The Golden Glavcot is an extremely rare breed of fine-boned, red coloured rabbit that enthusiasts believe was originally developed for the fur trade. The breed became extinct, but was recreated in the 1960s minus the blue and silver variations of the type, which remain extinct.
Many fanciers do not like the Golden Glavcot or ‘GG’ as they are somewhat affectionately known, as they still resemble their wild cousins, however those that do choose to breed or keep these rabbits are rewarded by a very affectionate, sweet and placid companion.
As such a rare breed that has already been brought back from extinction once, little is known about the origins of the GG, apart from the fact that it is likely it was originally bred as a fur animal and it’s this that probably contributed to its eventual demise and extinction.
In the 60s a fancier named Mr Irons, decided to try and recreate the Golden Glavcot and did so by putting together a Brown Beveren, a Havana and another rare breed, the Brown Siberian. It took Mr Irons more than 15 years to get the recipe just right, but the first examples were eventually shown in Doncaster in 1976. During the show another fancier, Mrs Brown took an interest in the breed and decided to continue with Mr Irons’ efforts to develop the true Golden Glavcot type.
It was during Mrs Brown’s attempts that the wild rabbit was introduced to the mix. Eventually the desired type was achieved and the Golden Glavcot was established and re-introduced to the rabbit world.
Main colourways: Red roan
Average weight: 2.3 – 2.7kg
This is a fine-boned rabbit that boasts a ‘mandolin’ shape. The ears are of a proportionate length, always held upright and are the same colour as the body. The head is a moderate size and covered with soft, fine fur. It sits at the end of a fairly short, delicate neck which is of a similar colour to the rest of the body, with a visible ticking.
The legs and feet are straight and fine and have a blueish undercolour. The rest of the Golden Glavcot’s colouring starts with a wide band of grey which graduates into the brown and each hair is tipped with a pale roan. The body is interspersed with darker brown, with a lighter shade on the neck. The chest and flanks are also a lighter shade, which melts into a lighter shade still. The tail is carried straight and is the same colour as the body, with the same undercolour as the underside of the body.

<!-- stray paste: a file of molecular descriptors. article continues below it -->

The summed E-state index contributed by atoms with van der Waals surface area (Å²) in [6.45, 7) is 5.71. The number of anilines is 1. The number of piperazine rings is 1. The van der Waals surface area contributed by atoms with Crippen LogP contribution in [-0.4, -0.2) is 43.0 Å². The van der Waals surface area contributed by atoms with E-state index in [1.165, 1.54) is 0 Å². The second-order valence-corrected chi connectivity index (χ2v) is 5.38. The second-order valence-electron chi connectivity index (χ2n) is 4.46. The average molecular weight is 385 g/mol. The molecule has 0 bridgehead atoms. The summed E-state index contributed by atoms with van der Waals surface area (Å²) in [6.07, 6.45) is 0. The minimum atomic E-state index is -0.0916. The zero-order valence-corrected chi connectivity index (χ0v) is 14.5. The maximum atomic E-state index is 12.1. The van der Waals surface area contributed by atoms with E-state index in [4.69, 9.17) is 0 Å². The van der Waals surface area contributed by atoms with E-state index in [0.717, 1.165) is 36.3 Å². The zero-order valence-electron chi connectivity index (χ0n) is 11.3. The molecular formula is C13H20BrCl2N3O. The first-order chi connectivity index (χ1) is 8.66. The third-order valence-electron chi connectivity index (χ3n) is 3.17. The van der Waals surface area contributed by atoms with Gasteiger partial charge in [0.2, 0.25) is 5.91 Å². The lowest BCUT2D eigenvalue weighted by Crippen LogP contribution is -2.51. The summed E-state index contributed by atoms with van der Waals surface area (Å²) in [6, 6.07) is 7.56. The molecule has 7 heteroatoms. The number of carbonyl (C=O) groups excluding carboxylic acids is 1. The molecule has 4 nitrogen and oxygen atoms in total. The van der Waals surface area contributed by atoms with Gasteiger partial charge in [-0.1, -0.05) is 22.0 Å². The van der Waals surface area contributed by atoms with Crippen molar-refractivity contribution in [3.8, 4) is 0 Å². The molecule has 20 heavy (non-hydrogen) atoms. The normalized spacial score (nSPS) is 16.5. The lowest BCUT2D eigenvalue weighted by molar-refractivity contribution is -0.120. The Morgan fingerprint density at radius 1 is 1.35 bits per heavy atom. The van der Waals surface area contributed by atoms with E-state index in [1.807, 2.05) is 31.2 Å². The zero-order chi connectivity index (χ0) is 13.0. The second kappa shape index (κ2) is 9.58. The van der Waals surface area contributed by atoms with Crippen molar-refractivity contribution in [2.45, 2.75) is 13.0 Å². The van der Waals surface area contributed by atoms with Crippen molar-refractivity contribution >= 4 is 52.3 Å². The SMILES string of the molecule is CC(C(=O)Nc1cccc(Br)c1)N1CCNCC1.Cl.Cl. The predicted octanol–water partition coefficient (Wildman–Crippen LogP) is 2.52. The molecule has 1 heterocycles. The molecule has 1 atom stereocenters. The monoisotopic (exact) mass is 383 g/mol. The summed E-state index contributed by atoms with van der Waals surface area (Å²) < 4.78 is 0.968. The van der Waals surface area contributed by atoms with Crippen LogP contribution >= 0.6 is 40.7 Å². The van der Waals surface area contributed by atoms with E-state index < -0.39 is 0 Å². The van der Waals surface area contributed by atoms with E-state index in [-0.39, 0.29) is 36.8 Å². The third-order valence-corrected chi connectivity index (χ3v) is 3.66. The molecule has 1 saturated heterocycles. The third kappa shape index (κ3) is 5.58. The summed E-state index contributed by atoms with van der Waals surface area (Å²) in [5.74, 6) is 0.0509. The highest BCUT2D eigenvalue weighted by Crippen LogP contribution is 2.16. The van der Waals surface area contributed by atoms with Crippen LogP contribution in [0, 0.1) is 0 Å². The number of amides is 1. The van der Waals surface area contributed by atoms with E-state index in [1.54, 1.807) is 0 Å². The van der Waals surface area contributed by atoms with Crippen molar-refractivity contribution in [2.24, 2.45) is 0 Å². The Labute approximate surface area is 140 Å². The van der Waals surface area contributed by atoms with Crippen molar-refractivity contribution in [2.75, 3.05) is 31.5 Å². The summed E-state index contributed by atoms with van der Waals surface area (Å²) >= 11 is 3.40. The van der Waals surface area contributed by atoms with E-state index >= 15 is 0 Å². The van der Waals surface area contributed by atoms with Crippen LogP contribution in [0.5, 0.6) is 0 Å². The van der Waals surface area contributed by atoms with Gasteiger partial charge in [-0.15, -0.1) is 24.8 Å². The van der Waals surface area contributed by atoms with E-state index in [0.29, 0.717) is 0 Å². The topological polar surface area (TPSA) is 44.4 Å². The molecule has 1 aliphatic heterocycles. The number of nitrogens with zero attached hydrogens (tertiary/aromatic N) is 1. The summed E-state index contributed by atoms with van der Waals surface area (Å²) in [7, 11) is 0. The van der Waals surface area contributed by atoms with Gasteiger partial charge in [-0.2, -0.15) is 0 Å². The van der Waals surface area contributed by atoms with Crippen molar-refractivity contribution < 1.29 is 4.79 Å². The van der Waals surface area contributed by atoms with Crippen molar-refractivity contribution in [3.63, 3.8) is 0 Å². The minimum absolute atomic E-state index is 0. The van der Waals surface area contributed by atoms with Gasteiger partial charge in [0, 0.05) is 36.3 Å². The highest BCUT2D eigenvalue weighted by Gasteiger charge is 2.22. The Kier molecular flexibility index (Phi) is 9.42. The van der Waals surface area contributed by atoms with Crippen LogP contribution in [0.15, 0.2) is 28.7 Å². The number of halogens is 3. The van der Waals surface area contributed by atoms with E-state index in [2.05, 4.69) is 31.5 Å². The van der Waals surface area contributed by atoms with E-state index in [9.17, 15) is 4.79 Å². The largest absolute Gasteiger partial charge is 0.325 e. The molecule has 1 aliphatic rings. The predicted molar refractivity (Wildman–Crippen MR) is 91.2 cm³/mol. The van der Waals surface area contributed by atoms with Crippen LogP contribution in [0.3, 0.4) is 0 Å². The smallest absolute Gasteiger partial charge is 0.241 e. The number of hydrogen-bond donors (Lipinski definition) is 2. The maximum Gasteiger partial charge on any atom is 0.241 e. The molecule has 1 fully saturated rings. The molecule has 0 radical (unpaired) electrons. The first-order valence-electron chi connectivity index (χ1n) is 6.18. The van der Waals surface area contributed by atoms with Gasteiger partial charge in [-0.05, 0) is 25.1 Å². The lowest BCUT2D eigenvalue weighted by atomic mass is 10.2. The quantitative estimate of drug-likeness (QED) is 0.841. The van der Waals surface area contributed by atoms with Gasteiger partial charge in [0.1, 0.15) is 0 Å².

As a relatively new breed, the Golden Glavcot is still displaying parts of its character, but it is renowned for being friendly and very affectionate. As long as they are allowed to get used to human company when they’re young, they will love lots of cuddles.
As with all prey animals, rabbits can be skittish and can panic if they feel uncomfortable or vulnerable. It’s vital that any rabbit is handled correctly to prevent them panicking while being held as although it’s a delicate breed, the GG is very strong and can injure itself or its handler if it struggles while being held.
Golden Glavcot Health
As a rare and new rabbit, health problems within the breed are still being documented and it appears to be relatively healthy. However there are some conditions and issues that can affect any rabbit and any owner should monitor their pet for these.
The teeth of rodents grow continually and can cause a number of problems if they’re allowed to overgrow. Injuries in the mouth and difficulty eating, as well as runny eyes and noses are just some of the symptoms of overgrown teeth and a vet’s advice should be sought if you suspect problems with your pet’s mouth.
No rabbit should be allowed to get overweight as he will have difficulty grooming and if his coat gets soiled he could be vulnerable to flystrike; a distressing condition where flies, attracted by dirty areas of fur, lay eggs in the rabbit’s coat. The resulting maggots can burrow under the skin and cause raw, open wounds.
All rabbits must be vaccinated against myxomatosis and Viral Haemorrhagic Disease and regularly treated for fleas, ticks and worms. Does not intended for breeding may benefit from being spayed as uterine cancer is common in rabbits.
Caring for a Golden Glavcot
Most GGs are kept as show animals and are therefore often kept in hutches in sheds. This set up means that they are allowed to get used to the elements, but are protected from the worst of the weather. It’s important that any hutch is weather and waterproof (if a shed isn’t available) and any shed is well lit and well ventilated. The hutch should also have a solid floor to prevent problems with sore hocks and lined with plenty of hardwood shavings and straw which must be removed completely at least once a week.
The GG can be kept indoors, but as a small animal care should be taken not to step on him or trap him anywhere. He can be taught to use a litter tray and as long as wires and other important items are kept out of reach and he has a cage or crate to retire to, he’ll be a happy bunny.
His diet should comprise good quality hay and pellets, as well as fibrous green leaves like kale, cabbage and dandelion. He should also have access to clean drinking water at all times.